The concept of a professional writer–as we understand it today–has existed for only about a hundred years. Sure, there were people who made money writing books and articles prior to this, but most of the time these people did not consider writing their main source of income nor their job. They considered themselves “artists” or thought of their writing as a hobby. One of the best ways to become known as a “writer” in the United States in the 1920s and 1930s was to have your name appear on the cover of a formula western novel. Formula westerners were extremely popular during this time.
Writers such as Zane Grey, Max Brand, and Earnest Haycox enjoyed this status for work that appeared in a wide variety of magazine and book publications, work that managed to find its way into the most remote corners of American life. Grey, Faust, and Haycox were well-paid too, of course, by the standards of the day, and as Christine Bold reports in her book examining the publishing history of the formula western, Selling the Wild West, Grey became “famous as one of the first Americans to earn $1 million by writing.”
Grey achieved this milestone during a career that included the production of over 50 novels, nine of which became top ten best-sellers. Grey stood above the rest of the field, as both his economic success and prominent position in the American imagination indicate. However, his contemporaries and successors still attempted to put their stamp on the sub-genre and they continued to profit from its popularity.
MEET THE AUTHOR
Jeff Davis is a lifelong educator with a Ph.D. in English Studies who has taught at both the high school and university levels.
EXCERPT FROM THE BOOK
The outlining and the fleshing out of the main character, the hero, became a major preoccupation of the publishers, whose instructions got so exhaustive on many occasions that it seemed the only creative detail left to the writer was the hero’s name. Even this tiny bit of the content could not be left entirely to the writer’s invention, however, as another portion of the letter from publisher Smith to writer Patten demonstrates: “It is important that the main character in the series should have a catchy name.”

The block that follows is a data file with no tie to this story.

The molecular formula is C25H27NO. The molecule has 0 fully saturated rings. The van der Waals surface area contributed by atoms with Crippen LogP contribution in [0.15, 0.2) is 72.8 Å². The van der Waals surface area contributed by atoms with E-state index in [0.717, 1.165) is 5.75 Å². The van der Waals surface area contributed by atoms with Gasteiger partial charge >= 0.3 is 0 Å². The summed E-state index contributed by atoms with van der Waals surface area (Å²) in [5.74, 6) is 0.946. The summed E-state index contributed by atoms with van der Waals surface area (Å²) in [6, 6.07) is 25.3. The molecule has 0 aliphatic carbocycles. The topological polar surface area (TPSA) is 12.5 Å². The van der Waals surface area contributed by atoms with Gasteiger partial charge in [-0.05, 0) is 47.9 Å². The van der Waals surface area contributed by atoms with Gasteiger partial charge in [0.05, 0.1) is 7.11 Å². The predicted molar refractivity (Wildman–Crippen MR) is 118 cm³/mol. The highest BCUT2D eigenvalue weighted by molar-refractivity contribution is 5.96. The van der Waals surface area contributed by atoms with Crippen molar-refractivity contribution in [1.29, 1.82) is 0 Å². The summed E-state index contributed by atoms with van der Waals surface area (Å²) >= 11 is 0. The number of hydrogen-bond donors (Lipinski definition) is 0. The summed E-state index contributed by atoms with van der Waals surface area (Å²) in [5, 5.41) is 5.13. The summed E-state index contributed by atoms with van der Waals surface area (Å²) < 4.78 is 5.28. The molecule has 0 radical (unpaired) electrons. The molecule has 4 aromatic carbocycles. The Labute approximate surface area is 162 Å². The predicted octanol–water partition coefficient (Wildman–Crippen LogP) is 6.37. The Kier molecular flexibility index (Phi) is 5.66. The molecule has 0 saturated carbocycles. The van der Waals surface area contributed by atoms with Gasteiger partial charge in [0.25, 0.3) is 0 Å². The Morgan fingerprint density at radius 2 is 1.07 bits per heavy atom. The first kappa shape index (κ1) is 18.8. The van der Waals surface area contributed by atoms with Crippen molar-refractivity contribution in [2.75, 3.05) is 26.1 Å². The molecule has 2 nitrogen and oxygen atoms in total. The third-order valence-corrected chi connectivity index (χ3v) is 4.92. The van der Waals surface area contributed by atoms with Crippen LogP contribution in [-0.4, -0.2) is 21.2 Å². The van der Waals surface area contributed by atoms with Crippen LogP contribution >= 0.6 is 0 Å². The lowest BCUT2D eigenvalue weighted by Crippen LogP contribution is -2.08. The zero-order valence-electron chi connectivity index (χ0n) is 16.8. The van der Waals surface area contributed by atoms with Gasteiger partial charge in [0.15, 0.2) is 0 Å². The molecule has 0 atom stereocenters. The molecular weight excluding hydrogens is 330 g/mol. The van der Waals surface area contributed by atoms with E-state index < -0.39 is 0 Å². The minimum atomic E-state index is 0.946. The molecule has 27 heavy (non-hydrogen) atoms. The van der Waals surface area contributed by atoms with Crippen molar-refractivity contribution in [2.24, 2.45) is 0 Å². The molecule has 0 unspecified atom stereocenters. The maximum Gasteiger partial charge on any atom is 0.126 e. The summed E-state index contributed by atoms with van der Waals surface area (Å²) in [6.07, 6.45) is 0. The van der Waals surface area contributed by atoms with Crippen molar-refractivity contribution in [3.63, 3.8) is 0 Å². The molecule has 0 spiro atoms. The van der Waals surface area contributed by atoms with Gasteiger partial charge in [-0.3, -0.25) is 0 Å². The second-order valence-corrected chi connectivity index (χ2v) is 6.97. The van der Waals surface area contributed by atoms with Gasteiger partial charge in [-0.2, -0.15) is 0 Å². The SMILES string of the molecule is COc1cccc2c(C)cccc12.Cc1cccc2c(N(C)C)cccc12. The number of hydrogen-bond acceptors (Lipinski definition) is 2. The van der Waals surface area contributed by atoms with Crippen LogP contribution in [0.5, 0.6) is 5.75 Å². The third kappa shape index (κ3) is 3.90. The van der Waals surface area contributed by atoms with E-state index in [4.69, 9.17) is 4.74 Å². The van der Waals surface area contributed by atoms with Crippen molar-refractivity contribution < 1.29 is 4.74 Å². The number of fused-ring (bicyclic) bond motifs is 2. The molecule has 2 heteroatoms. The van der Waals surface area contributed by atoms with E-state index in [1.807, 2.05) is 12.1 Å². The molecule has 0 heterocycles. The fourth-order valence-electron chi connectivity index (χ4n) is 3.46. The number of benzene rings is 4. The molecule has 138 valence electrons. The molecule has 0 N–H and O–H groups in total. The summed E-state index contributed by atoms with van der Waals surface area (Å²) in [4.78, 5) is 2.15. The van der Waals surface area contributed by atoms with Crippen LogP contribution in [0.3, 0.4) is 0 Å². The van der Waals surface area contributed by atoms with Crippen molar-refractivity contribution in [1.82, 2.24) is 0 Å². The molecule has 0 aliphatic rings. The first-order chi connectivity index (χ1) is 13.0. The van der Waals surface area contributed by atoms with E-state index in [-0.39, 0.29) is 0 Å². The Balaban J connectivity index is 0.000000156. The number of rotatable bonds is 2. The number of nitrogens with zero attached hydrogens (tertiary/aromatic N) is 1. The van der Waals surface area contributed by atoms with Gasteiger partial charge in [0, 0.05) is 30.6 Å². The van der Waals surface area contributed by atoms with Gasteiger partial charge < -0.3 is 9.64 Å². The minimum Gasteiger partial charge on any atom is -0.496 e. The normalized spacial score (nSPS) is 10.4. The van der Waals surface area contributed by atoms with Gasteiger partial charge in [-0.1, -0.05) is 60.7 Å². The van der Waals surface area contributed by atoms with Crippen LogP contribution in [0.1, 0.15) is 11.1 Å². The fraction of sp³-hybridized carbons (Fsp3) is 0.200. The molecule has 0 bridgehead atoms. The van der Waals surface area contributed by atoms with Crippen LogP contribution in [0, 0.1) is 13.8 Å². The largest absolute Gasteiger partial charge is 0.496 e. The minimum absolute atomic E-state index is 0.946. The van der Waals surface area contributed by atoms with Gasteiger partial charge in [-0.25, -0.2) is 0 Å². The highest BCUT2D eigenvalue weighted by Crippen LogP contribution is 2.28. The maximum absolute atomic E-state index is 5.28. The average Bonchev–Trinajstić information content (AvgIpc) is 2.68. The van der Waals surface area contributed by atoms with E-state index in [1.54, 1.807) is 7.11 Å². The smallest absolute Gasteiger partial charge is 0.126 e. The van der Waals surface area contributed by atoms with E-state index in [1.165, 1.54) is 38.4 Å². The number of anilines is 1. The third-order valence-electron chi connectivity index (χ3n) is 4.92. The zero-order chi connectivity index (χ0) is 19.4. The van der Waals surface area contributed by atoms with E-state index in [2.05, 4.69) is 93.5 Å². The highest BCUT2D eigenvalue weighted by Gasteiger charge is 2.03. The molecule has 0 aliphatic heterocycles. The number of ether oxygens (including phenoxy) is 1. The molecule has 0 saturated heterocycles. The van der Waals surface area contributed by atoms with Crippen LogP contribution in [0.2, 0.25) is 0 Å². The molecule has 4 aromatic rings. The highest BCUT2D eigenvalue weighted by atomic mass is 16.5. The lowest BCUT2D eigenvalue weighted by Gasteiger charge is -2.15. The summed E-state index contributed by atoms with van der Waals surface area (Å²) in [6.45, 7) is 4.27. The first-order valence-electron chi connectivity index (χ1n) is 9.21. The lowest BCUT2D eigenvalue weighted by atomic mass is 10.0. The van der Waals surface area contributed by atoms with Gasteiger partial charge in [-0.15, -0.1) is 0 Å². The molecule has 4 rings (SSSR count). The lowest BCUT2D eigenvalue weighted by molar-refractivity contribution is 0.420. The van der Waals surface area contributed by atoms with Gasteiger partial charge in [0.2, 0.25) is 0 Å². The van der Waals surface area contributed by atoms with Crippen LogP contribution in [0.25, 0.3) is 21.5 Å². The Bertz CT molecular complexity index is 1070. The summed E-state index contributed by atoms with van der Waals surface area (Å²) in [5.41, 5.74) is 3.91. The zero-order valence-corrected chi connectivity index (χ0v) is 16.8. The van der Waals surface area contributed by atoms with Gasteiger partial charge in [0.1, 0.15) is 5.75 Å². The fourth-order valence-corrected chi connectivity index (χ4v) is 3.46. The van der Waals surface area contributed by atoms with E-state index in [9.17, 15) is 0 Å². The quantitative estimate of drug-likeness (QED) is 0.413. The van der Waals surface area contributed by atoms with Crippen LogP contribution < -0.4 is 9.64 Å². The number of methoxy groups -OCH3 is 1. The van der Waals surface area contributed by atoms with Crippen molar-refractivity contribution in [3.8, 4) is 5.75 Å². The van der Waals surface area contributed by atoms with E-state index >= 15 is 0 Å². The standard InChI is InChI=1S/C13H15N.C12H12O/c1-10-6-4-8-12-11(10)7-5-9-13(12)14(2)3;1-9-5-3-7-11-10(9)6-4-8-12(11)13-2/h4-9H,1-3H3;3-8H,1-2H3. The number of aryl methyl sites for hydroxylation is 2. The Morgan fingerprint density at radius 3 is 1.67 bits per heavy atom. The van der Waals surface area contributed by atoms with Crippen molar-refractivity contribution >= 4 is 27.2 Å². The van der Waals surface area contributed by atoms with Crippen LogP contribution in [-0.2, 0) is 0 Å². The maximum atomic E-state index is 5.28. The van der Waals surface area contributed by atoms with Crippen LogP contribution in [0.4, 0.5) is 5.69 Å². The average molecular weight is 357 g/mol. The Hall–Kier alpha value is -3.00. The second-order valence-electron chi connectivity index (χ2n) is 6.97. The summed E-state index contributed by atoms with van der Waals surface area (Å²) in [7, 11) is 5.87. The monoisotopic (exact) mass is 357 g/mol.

The importance of the “pulp” and “slick” magazine trade that replaced the dime novel was that they published in serial form chapters and excerpts from longer, complete works. Zane Grey and his contemporaries benefited from the distribution of parts of their longer works in the magazines before the entire narrative was published as a hard back novel. In this way, publishers were able to produce a yearning for more. Although Grey was able to enjoy considerably more authorial freedom during “the golden age,” the detailed instructions glimpsed above had already hardened into a set of rules that even he had to obey to a certain degree. The formula was constructed from the very beginning to be as tightly organized as possible, perfected for easy transfer from individual to individual...
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Number of Pages: 21 Format(s): Ebook - ISBN: 9781614648956 Publication Date:29/02/2012 Listed in:Biography & True Stories Publisher:Hyperink